One of the things that often causes brethren concern is the need to memorize various parts of the ritual. Many brethren have exclaimed, "But I just can't memorize things and I get so nervous when I try to recite them." You are not the first to have this concern and you will not be the last. There are many methods that you can use to memorizing and the article below is one approach.
Brother To Brother Nuggets - How to Memorize Ritual
Memorization techniques are not a gift. Knowing the ritual well comes from many hours learning it. Memory is a fickle thing. We need to try to understand it. We often compare our brains to a computer. Although we understand more than ever how a human brain works we really only know a tiny fraction. We are beginning to realize however that it is entirely different from, and much superior to, an artificial computer. The study of memory is one example of that.
We do NOT have a tape recorder in our brain! Our thoughts and ideas are stored in particular areas. Different concepts are stored in different places. We know this from experience with people with damaged brains (from injury or disease such as a stroke). They have widely disparate and often bizarre patterns of memory change.
In simple terms we can divide memory into short–term and long–term storage. In reality there are probably more subdivisions than this but two will suffice for the purpose of this paper.
If you tell me the directions to your house in a new location, I"ll probably remember it if I"m already on my way there. If I return in a few days, I may have some difficulty but will probably get there with a few wrong turnings. If I go there every day for 3 months, I will never again forget where you live as long as my brain remains healthy.
Ritual is like this. I could learn a short piece of ritual, or even several parts of a long piece, and repeat it tomorrow. All the time Iâ€™m repeating it however I will be furiously trying to remember the next word, the next sentence or the next phrase. There will be frequent pauses and probably a lot of prompts. If I repeat it enough times however I will eventually be able to speak the whole piece without pausing.
That phrase, or set of phrases, however is still only in my short term memory and, with time, it will fade. Next week I will again be pausing: next month pausing (much) more and, next year, I'll have to start learning the whole thing over again.
If I repeat the piece over and over again however it will become part of long term memory and will stay in my memory for ever. Most of us remember the words to "O Canada": we have repeated them thousands of times.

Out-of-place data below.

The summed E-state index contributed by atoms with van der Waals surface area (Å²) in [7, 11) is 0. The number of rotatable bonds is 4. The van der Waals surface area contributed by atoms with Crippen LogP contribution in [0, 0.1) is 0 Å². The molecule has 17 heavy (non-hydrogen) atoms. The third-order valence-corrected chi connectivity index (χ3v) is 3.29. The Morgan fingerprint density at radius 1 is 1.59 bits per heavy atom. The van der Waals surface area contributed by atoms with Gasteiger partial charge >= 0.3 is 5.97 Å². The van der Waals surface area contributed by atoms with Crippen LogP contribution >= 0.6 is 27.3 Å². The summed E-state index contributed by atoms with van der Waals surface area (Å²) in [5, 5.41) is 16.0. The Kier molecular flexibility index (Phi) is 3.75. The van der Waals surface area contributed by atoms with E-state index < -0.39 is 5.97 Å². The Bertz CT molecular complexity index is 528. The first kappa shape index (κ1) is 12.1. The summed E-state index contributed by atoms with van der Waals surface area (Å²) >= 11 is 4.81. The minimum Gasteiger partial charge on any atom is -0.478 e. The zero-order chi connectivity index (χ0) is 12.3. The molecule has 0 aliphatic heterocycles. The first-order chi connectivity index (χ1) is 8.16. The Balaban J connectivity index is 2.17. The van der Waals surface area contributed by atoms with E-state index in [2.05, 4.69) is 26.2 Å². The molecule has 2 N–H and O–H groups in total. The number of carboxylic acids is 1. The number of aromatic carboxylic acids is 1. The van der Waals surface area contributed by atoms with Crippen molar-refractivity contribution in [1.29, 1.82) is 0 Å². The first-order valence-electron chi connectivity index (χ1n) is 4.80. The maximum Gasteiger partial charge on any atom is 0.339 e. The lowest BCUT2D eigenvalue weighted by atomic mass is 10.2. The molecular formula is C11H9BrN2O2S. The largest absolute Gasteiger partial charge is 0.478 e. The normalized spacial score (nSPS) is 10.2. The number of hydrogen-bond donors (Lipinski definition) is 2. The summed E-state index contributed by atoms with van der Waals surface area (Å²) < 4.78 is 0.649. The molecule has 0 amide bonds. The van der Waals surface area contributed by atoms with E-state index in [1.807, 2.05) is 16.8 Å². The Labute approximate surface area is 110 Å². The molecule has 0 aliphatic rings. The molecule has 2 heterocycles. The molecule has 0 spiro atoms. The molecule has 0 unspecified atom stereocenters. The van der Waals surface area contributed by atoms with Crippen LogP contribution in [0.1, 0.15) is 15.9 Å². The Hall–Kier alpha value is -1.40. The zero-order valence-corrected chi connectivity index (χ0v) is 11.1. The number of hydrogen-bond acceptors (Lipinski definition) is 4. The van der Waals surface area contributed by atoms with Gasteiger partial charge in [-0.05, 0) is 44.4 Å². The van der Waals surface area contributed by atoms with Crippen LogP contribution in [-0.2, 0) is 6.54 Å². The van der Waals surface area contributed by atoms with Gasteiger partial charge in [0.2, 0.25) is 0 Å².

Actors and musicians call this "embodiment". It seems as if it no longer is in our heads but in our bodies. We do not have to use brain to remember the words; they just seem to come out. We can then use our brain to think of other things. Things such as emphasis, breathing, volume, speed, pauses. In other words, we can add meaning to the words we speak through body language. We can also receive feedback from our audience and integrate it into our delivery.
Here is a recipe then for learning ritual.
First. Read through the whole piece. If you can, read it aloud several times. Better yet have someone else read it to you over and over again (Make sure he's a Mason though!) This is important. What the Brain HEARS is remembered better if you are not using another part of the brain for speaking. I use this a lot when I am learning the melody of a song. Playing the notes over & over on the piano but NOT singing them "fixes" them in your brain more quickly.
Second, begin with the first sentence and repeat it over and over until you can do so without reading the text. Go to the next sentence and do the same. THEN say aloud the first and second and repeat them until you no longer have need of the text. Now go to the third and repeat the process.
There are some who start with the LAST paragraph but I have never tried this for ritual. It does work however with a song
When you reach the end of that paragraph you will be able to recite the whole of it from memory. Do this at least 10 times before you start the next paragraph.
If you think this is going to take a lot of time you are right! However, it is going to take more. A lot more!
By now however you are going to be feeling more confident. Also, there will be many more opportunities to repeat aloud what you have already learned, as now you will be working on things you have in your head and not be reliant on reading. For example, I repeat longer charges while driving alone.
Third, comes the easiest but also the longest part. Once you have memorized the whole piece (and now you think you "know" it) you must repeat it a MINIMUM OF 200 TIMES before performing it in public. (There's no need to count however – 199 times will probably be more than enough!)
After your first public performance keep repeating it for a day or two integrating any feedback you had from your audience.
This is a LOT of work. However, if you start learning the ritual when you are first appointed as an officer, you have years in which to learn the ritual. As you progress through each office you should learn AT LEAST the work of the next one. On the night you are installed as Master you will be able to perform perfectly every word in the book, except perhaps the IPM charges. Better however to have learned those as well as you journey through the chairs.
Adapted from a lecture by R.W. Bro. John Forster PDDGM Ottawa 2